All Aboard the Fascist Express

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"States of Mind II: The Farewells," an early Futurist painting depicting arrival and departure from a railroad station

This episode is from the WNYC archives. It may contain language which is no longer politically or socially appropriate.

“ Set out for Ethiopia October, 1935. Arrive on schedule. And mark this stop also on the timetable: Spain, 1936-1938. Draw a cross by every little Spanish town, where fields of crosses flowered overnight beneath the quickening touch of fascist airmen.”

In this episode of “This is Our Enemy,” the Italian state is reimagined as a futurist express train, rolling from country to country—Greece, Tunisia, Ethopia, etc.—according to its perfectly-kept and very efficient timetable.

The announcer predicts an eventual outcome for this train, a final destination that has been waiting since the first day: “a crackup.” Before then, though, her rails are first greased, and then made dangerously slippery with “one and twenty years of blood.”

Mussolini is the engineer of the train, the narrator tells his listeners. But the narration is interrupted by little radio dramas and “recreations,” which feature the more regular Italian citizens. The Italians do not, according to these plays, agree with their train or their engineer.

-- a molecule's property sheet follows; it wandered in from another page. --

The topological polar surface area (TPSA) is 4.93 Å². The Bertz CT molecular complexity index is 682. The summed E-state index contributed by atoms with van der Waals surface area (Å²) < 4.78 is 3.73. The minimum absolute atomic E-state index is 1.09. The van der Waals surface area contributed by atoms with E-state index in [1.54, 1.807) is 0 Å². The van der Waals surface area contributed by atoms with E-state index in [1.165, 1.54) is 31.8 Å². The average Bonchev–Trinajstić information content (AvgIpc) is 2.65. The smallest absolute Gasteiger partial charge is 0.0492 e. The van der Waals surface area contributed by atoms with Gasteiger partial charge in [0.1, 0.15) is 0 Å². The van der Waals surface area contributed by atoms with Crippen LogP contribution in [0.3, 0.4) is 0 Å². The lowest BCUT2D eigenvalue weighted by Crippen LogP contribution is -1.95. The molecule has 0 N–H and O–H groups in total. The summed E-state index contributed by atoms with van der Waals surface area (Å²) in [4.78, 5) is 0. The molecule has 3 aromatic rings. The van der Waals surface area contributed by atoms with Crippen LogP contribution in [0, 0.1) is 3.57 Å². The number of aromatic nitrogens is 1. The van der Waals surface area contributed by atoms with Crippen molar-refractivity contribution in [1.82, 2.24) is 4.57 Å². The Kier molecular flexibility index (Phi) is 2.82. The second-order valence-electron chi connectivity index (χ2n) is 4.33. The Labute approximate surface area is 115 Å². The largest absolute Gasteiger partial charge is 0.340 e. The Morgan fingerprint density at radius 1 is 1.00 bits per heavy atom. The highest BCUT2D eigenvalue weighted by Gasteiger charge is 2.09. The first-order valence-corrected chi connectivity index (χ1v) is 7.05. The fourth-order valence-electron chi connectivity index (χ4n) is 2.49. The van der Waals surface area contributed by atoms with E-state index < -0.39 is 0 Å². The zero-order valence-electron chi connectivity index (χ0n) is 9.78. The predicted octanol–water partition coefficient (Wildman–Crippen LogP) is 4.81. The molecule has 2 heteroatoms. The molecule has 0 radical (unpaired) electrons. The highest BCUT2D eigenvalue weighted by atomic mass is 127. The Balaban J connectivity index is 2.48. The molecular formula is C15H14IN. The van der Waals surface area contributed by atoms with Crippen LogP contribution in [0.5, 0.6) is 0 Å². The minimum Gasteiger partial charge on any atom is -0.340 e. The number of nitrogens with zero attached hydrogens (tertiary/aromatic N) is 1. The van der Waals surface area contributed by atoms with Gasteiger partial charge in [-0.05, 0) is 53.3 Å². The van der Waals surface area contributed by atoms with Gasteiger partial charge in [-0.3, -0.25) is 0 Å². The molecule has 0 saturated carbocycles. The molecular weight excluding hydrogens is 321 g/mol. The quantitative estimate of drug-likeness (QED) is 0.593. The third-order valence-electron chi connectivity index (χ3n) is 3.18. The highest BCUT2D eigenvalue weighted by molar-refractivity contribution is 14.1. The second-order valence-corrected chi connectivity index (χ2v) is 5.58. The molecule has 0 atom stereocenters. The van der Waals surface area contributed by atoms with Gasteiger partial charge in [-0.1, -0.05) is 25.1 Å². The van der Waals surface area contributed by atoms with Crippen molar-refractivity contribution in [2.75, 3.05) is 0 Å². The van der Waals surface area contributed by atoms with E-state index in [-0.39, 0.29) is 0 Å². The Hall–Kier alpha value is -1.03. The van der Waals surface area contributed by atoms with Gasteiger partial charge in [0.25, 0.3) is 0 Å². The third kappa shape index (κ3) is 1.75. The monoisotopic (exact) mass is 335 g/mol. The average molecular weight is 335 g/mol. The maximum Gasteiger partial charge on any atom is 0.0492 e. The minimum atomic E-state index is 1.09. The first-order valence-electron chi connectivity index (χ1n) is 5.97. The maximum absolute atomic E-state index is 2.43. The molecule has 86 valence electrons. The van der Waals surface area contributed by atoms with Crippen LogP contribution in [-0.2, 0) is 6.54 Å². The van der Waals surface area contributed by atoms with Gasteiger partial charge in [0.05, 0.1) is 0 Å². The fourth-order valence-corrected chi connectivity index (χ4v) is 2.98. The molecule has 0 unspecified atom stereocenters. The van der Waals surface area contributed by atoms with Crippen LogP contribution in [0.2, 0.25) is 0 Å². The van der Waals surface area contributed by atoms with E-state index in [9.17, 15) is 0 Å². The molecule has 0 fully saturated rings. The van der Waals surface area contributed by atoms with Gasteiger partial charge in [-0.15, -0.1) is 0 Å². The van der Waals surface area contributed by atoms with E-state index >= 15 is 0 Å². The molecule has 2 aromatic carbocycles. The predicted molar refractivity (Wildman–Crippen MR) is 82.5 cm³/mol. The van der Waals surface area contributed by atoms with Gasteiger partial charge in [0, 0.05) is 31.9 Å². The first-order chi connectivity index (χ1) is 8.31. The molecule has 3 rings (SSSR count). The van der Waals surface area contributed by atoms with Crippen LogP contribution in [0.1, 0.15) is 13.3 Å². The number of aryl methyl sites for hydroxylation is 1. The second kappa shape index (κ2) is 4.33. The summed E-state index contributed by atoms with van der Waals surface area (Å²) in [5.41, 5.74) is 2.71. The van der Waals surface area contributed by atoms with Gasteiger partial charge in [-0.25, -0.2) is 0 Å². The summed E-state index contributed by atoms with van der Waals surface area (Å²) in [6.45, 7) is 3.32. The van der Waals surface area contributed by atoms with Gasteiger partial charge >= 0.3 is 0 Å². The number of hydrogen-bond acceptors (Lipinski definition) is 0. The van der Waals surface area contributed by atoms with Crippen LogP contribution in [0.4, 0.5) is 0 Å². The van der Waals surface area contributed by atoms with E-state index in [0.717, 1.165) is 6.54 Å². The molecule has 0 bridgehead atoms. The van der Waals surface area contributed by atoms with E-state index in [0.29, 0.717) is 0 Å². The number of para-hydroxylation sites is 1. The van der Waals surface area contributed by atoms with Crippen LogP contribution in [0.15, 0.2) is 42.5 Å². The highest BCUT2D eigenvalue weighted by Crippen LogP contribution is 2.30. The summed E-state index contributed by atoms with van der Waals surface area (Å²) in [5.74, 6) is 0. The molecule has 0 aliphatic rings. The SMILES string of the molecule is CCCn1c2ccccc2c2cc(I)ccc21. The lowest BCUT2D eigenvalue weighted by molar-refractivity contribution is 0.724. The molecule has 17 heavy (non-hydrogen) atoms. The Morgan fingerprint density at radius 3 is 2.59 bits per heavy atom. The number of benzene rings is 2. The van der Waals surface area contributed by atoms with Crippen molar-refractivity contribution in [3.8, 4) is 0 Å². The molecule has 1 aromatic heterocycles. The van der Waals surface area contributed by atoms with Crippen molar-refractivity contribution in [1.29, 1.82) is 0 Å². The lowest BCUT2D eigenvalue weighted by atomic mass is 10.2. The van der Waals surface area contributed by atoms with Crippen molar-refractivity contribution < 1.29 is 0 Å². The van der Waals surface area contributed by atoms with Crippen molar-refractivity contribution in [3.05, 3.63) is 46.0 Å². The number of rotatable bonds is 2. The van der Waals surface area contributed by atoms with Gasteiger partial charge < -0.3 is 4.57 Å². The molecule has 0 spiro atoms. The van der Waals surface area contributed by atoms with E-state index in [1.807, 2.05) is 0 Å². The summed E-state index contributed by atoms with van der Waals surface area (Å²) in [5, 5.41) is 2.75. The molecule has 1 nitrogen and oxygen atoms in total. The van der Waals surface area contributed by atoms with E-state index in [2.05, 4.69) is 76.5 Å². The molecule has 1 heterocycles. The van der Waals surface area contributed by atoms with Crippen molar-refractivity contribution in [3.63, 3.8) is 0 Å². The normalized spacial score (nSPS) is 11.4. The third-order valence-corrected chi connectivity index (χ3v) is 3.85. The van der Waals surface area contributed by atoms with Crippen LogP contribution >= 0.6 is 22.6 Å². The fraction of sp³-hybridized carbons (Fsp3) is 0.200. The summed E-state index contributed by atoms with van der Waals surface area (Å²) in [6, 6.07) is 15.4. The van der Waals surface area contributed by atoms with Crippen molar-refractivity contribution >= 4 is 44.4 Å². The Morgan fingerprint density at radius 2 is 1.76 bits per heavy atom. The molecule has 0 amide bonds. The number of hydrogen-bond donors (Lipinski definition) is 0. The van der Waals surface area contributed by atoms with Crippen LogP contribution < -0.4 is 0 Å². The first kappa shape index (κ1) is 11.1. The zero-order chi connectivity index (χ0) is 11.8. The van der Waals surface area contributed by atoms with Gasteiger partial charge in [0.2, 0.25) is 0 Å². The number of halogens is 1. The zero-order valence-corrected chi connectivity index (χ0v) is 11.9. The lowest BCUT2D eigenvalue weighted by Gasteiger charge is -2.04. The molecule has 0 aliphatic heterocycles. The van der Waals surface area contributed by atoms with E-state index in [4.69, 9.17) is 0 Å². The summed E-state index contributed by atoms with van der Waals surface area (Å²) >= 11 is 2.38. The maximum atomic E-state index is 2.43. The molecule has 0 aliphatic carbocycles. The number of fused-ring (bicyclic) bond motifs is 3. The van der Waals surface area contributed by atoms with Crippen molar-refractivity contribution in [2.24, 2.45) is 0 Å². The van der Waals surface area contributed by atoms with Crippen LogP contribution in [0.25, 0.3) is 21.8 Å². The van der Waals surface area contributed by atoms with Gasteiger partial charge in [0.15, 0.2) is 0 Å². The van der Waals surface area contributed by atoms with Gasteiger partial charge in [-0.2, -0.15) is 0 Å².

The first scene, for example, takes place in a bar in Spain, before the second world war has really begun. An Italian pilot drinks with a German one. He expresses his doubts about their role in Spain.

“Don’t you ever get fed up with the kind of thing we are doing now?” he asks, “I never expected it would be like this. The people in these open towns. It’s like dropping your bombs on a blind flock of sheep. They haven’t even rifles to peck away at us.”

“We are conducting an experiment,” the German tells him, “Those methods of warfare that are inefficient, we disregard. Those that are effective, we keep and perfect.”

(Later, it is implied that the Fascist State Express is being guided by the Germans.)

In another scene, a man named Luigi is injured by a mine left behind by “German pigs” to ensure that the Italian soldiers cannot flee after the Germans have withdrawn.

“Is there no help coming?” Luigi asks, then invokes Mussolini, calling him by his nickname, Il Duce, “Has not Il Duce said he was with us in spirit?”

“Il Duce,” scoffs his companion, “I spit upon him. He has left us to die! We are deserted, Luigi.”

An American soldier arrives and the two men surrender happily.

At the end of the program, Matthew Gordon, Chief of the Foreign Division of the Office of War Information, delivers his “weekly report on current enemy activities.”

He confirms, in “news format,” the idea put forward by the radio play: that the Italian people do not support their governments actions. “ The people of Italy are increasingly eager to get out of this war,” he says, “From every available sign, they don’t want to fight us.”

He details the conditions of countries all across Europe, and their dissatisfaction with the German occupation, and end with a note that implies that even the Germans don’t support the Germans.

There is a “bitter joke” being told in Germany, he tells his audience, “Hitler thinks for us, Goebbels talks for us, Goering eats for us, but we do our own dying.”

Audio courtesy of the NYC Municipal Archives WNYC Collection

WNYC archives id: 71397
Municipal archives id: LT4031